I’ve Fallen and I Can’t Get Up…Or…


One of my top clients was so excited to bring in an article from yesterday’s (June 5, 2019) New York Times, “Rate of Death From a Fall Is Increasing Rapidly for Americans over 75,” by Katie Hafner. Here is the link: https://www.nytimes.com/2019/06/04/health/falls-elderly-prevention-deaths.html .

Let me start out by stating that while I am not a doctor, my many years working as a congregational rabbi and doing hospital visits has taught me a thing or two. In particular, I have seen first-hand that falls are a huge problem for older Americans. There is more than just the physical trauma too. A fall can make a person anxious about falling again so they go out less. Going out less leads to social isolation, can contribute to poor nutrition (ordering in rather than going to a store to get “real” food), and a general decline in conditions.

A new study out by the Journal of American Medicine shows that the rate of death from falls for those over 75 is going up at an alarming rate. There are a number of factors that explain this, but chief among them is that folks are surviving other conditions that might previously have ended their lives; the more we age and the longer we live, the higher a role falls plays in morbidity.

Part of my training as a Functional Aging Specialist allows me to better detect when a person is at a higher risk for a fall. My training has also taught me how to work to mitigate the risk. With some of my clients, this is a huge part of what we do–simply learning not to fall, and what to do if it does happen.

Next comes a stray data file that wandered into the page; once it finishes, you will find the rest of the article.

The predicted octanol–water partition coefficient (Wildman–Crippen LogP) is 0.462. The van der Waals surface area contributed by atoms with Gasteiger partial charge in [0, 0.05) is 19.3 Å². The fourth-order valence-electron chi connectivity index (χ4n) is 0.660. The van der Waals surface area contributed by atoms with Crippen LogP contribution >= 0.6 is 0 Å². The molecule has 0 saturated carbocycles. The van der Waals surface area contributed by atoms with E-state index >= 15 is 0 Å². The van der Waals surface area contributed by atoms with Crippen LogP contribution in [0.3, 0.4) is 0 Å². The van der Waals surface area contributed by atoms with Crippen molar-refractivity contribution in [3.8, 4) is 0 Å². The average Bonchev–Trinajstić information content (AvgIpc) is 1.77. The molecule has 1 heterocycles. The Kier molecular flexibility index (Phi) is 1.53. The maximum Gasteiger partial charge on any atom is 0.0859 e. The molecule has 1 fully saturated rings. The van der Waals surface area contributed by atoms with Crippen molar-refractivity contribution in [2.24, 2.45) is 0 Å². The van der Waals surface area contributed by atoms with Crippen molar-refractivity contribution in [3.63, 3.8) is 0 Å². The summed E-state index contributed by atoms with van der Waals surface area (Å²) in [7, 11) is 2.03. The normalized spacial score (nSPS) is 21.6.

The article suggest that there are a number of factors that can help prevent falls: exercise, being aware of medications and the effect they can have on balance, the clothes and accessories we are wearing (bifocals and high heels are both culprits), tidying up to get rid of tripping hazards, and staying hydrated.

Falls are not inevitable. They can be prevented. When they are, they allow older adults to live longer, more independent and joyful lives. As we age, we need to be cognizant of this possibility and take the steps to make our golden years fall-free.

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